|Compact SUV; Built in|
|Good condition price range: $16,100 – $30,100*|
2014 Subaru Forester
2014 Subaru Forester
2014 Subaru Forester
2014 Subaru Forester
Forester remains competitive by adding passenger and cargo room, and bringing in features like hill-descent control and the optional EyeSight system with pre-collision braking and lane-departure warning. Performance of the 2.5-liter engine with the CVT doesn’t peg the thrill meter, but models equipped with it offer the best value. Turbocharged XTs have more pleasing performance, but cost more to buy and feed with no gain in utility.
Forester was Subaru’s all-wheel-drive compact sport-utility vehicle. The redesigned fourth generation of the Forester arrived for 2014 with new styling, slightly larger dimensions, new powertrains, and a number of first-time features.
Wheelbase was stretched 0.9 inch (to 103.9), which, with specially shaped front seat backs, contributed to added legroom for rear-seat passengers. They also benefited from a lower driveline tunnel and additional hip and shoulder room. The 2014 Forester was 1.4 inches longer overall and 0.6 inch wider than its predecessor. Cargo space was also increased, by as much as 9 percent.
A 2.5-liter horizontally opposed 4-cylinder engine continued to be available, but a 2.0-liter turbocharged 4-cylinder “boxer” engine replaced the 2.5-liter turbo engine used previously. They were paired with all-new transmissions: a 6-speed manual, a continuously variable transmission (CVT) that behaved like an automatic, or–for turbo models–a high-torque CVT with steering-wheel paddles that allowed for driver-selected shifts.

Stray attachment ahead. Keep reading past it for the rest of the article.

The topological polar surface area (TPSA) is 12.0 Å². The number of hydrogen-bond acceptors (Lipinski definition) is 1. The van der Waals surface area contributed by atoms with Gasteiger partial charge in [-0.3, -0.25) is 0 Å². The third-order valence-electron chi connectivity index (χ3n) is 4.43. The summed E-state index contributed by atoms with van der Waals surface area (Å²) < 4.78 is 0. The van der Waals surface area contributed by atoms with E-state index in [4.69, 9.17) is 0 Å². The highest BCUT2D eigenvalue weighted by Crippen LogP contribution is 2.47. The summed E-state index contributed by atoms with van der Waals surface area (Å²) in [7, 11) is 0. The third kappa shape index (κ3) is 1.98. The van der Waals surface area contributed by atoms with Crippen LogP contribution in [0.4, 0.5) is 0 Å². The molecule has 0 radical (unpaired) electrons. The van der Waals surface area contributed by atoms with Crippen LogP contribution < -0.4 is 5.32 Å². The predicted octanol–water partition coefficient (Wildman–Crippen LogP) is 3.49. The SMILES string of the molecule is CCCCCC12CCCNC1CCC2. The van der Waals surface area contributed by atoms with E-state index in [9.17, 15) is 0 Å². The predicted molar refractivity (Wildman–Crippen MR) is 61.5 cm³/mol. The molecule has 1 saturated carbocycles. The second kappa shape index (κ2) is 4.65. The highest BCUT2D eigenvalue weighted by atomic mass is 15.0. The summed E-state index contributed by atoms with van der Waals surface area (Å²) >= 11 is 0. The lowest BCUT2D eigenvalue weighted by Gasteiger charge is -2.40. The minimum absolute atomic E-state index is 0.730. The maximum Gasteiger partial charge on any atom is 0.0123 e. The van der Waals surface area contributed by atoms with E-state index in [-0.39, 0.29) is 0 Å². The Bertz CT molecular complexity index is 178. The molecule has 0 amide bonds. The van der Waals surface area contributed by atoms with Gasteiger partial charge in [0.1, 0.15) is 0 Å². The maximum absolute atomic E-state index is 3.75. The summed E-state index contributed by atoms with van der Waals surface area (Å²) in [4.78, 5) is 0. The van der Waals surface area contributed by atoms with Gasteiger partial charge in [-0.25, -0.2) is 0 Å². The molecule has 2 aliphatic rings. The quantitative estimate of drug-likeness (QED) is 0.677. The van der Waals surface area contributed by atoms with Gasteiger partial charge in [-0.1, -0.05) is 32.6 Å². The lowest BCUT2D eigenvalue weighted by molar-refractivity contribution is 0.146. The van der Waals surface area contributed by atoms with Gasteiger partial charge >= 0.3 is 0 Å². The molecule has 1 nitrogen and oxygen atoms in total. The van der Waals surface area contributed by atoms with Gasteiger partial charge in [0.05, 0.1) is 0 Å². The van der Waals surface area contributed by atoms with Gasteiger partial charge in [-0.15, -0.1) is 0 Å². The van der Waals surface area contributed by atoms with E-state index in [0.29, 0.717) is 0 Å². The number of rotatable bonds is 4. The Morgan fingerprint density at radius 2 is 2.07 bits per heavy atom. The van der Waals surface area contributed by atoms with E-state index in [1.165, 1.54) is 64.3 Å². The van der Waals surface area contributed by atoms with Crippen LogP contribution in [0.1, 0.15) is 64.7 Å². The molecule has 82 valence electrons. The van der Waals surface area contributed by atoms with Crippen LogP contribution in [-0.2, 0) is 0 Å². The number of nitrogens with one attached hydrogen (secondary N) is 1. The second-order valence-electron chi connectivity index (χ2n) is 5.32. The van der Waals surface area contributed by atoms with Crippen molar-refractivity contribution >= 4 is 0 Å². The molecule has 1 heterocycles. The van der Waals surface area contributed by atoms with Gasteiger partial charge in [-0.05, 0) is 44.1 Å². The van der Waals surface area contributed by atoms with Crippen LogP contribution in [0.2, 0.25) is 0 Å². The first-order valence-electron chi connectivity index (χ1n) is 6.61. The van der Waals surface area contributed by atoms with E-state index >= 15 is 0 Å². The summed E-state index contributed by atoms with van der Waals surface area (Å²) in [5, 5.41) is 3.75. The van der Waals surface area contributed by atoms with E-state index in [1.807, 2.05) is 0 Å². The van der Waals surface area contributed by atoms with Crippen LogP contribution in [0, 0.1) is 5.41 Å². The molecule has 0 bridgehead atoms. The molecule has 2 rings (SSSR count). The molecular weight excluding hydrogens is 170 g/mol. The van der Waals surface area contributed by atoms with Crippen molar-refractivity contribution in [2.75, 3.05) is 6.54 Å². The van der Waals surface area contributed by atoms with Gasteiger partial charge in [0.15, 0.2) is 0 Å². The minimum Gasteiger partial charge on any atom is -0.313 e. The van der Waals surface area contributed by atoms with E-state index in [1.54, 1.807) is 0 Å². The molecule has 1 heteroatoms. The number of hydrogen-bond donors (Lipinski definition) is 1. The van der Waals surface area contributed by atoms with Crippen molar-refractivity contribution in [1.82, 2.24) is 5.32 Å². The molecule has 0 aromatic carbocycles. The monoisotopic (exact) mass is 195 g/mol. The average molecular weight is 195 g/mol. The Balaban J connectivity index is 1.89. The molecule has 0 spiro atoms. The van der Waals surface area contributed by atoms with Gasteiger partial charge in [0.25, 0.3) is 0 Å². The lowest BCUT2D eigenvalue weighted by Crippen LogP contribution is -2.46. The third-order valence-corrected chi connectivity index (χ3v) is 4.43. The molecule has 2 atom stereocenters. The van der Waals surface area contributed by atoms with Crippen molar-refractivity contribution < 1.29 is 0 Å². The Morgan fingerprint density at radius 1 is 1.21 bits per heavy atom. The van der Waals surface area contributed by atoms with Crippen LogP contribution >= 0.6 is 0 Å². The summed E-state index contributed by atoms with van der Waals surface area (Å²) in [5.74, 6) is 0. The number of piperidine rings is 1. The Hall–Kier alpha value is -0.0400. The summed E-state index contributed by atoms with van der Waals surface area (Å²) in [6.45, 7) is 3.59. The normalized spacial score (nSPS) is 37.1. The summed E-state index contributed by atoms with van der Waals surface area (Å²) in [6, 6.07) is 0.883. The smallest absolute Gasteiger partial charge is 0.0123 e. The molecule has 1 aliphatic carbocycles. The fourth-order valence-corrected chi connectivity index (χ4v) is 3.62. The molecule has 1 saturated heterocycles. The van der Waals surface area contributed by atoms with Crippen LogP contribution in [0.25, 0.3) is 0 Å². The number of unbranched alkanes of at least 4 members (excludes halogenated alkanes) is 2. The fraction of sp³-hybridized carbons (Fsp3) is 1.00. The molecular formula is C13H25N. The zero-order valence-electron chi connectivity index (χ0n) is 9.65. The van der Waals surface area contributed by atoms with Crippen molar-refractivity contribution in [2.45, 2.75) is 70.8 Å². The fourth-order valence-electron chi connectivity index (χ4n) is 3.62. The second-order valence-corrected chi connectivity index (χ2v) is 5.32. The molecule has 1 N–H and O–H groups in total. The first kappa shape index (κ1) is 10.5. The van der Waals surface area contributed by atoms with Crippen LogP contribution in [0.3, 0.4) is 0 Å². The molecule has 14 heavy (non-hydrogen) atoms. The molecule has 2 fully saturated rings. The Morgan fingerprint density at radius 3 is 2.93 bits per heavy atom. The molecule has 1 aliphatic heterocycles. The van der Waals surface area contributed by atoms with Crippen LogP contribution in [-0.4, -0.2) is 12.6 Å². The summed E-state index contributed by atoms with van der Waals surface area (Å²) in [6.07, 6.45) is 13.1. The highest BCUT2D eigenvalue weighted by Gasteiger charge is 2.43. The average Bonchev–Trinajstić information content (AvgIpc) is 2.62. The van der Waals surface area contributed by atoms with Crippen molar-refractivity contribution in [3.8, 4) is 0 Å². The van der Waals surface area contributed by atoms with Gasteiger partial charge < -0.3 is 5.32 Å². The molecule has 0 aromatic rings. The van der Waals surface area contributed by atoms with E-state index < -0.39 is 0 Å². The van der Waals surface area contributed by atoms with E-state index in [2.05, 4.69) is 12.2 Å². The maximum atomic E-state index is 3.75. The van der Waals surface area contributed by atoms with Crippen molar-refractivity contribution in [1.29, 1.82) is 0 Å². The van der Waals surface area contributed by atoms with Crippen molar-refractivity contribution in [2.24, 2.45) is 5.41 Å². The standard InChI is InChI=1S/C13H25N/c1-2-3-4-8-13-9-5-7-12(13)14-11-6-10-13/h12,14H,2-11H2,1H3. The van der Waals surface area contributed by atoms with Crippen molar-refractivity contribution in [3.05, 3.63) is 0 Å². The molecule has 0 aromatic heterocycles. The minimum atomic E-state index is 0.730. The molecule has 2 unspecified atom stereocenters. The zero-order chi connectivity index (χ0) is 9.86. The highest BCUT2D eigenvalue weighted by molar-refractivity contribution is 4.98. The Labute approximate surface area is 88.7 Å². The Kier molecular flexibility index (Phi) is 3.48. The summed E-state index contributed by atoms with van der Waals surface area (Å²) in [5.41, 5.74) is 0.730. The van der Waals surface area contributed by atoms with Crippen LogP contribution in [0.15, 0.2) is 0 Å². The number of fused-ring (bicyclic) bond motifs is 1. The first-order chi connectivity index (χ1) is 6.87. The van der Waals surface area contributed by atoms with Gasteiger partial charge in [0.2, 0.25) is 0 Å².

The top two 2.5-liter models and all turbocharged Foresters incorporated the new X-Mode system, which provided extra control in certain low-traction situations and included a hill-descent control feature. A rearview camera became standard for all but base models, and an in-dash navigation system was made more widely available. Turbo models incorporated SI-DRIVE (for “Subaru Intelligent Drive”), a multimode system that changed throttle response for faster acceleration.
Subaru offered the Forester in 2.5i, 2.5i Premium, 2.5i Limited, 2.5i Touring, 2.0XT Premium, and 2.0XT Touring versions.
The base 2.5i came standard with all-wheel-drive, 17-inch steel wheels (an inch bigger than on the prior model), 6-speed manual transmission, split-folding rear seat backs, cruise control, air conditioning, power windows/locks/mirrors, and Bluetooth connectivity. A tilt-and-telescopic steering column and in-dash fuel-economy and exterior-temperature display were new base-model standard features.
The 2.5i Premium added alloy wheels, 10-way power driver seat, HD Radio receiver, rearview camera, body-color mirrors, and roof rails. A color multifunction display monitored additional vehicle systems and served as the rearview camera screen. Premiums with manual transmission received the All-Weather Package with heated front seats, heated exterior mirrors, and windshield wiper de-icer; those with the optional CVT came with a panoramic sunroof.